Party politics on the ground: a local perspective


Student engagement with political canvassing in York

Article Image

Image by Anna Baxter

By Max Abdulgani

For political activists, campaigning is considered the bedrock of assessing public opinion on party political narratives, public messaging impact, as well as an aspect of the manifestation of democratic representation itself. Engagement on such a basic level with voters on the ground helps to maintain an active understanding of the issues of the day that dominate local and national politics and is used by activists and politicians across the nation. It is true to say that whilst the methods for campaigning have gradually changed over time, such as the development of more efficient data-driven technologies, the ideas around it have largely remained the same. The substance of campaigning usually involves leaflet distribution and in many cases doorstep conversations to determine voter issues and voting intention.

On a local level, York has a very active campaigning infrastructure involving a variety of political party representation. Caleb Pell, a University of York student and Liberal Democrat activist said: “Trust is so important in politics. Whilst campaigning can seem daunting, I find that most people appreciate the time taken to engage with them.”

As a pluralistic city in terms of parties in power, York is one of a kind. The constituency of York Central has a Labour MP (Rachael Maskell), whilst the constituency of York Outer has a Conservative MP (Julian Sturdy). Both constituencies are dominated by a council administration led by the Liberal Democrats combined in a coalition agreement with the Green Party. Whilst this can mean wide representation at an electoral level for lots of voters, it also has the tendency to create hostilities between all parties and increase the level of competition.

Campaigning can often involve party political animosity on local concerns. Examples include the ongoing blue badge ban in the city centre and the issue of reaching Net Zero by 2030; a commitment that York Council is not currently on target to meet according to Labour.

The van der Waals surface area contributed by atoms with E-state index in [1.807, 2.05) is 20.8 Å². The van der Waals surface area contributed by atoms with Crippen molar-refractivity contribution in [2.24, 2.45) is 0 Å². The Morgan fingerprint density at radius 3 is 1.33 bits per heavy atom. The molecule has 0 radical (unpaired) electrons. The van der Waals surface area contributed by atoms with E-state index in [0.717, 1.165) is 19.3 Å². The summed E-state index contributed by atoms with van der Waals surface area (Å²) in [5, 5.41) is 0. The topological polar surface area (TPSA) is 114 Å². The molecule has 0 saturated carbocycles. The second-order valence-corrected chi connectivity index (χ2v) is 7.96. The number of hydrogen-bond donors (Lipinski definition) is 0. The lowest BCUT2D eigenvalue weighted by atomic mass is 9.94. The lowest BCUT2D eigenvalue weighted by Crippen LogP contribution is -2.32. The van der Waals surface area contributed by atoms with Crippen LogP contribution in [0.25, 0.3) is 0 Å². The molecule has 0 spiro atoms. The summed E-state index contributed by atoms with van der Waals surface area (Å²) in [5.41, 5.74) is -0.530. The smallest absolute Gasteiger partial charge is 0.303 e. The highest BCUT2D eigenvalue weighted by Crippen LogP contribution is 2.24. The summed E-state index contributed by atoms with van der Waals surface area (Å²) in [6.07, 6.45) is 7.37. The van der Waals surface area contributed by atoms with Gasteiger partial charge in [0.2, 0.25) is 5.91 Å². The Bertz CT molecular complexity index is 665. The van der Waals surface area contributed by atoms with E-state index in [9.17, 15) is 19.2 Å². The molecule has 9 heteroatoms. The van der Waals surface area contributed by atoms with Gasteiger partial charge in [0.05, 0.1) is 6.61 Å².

On a national level, however, circumstances are more complicated. The Liberal Democrats and the Labour Party have an informal non-aggression pact and have concentrated their political attacks towards the governing Conservative Party. At the next general election, various prospects including tactical voting in marginal seats have been discussed to oust sitting Conservative MPs. In seats such as York Outer, many are calling for the backing of a single progressive candidate as opposed to splitting the vote with numerous anti-Conservative candidates. This is an ongoing debate amongst self-proclaimed progressive parties.

A common doorstep rumour is that political parties ‘only show up at election time’ when they are desperately seeking votes. The reality is very different. Candidates are selected for a seat 2-3 years out from an election, and the infrastructure to help their campaign is developed by a dedicated team of volunteers and activists contributing to the cause. Most parties campaign several times on a weekly basis depending on ward priorities. Parties can’t win elections in constituencies without a lengthy process of canvassing and party material distribution, as well as wider community campaigns to boost the reputation of parties and their image in public discourse. Two recent and prominent examples in York across the city are the struggle to keep New Earswick bowling club open, and the major refurbishment of Clifton Library.

Earning respect for a political party is no easy task, and involves as much apolitical campaigning as it does political campaigning. For most voters, party political alignment is not a primary consideration. Instead, there are various local issues that dominate communities, to which parties tailor their priorities. In Haxby, that might be the proposed railway development. In Earswick, the outer ring road. In Guildhall, vehicle emission reductions. In Hull Road, student housing affordability and access.

On the subject of campaigning; Anna Baxter, a University of York student and Labour Party candidate for Hull Road ward said: “Campaigning helps me to have a broader understanding of issues that voters face that can vary. For example, in some of York’s surrounding villages with an older populace, issues such as the blue badge ban come up constantly. This has definitely made me more aware of how inaccessible York City Centre is for those who are disabled and vulnerable.”

Political activism is not simply limited to leafleting and doorknocking, but the bulk of an election campaign is taken up with both tasks. Canvassing teaches activists that no amount of voter engagement is too much, that parties should never take for granted politics on the ground when making decisions at a representative level, and that listening to people is the best form of determining local issues and deciding which to prioritise. Regardless of alignment or affiliation, it is crucial to consider these lessons when conducting a campaign. After all, passion for a campaign is passion for a cause.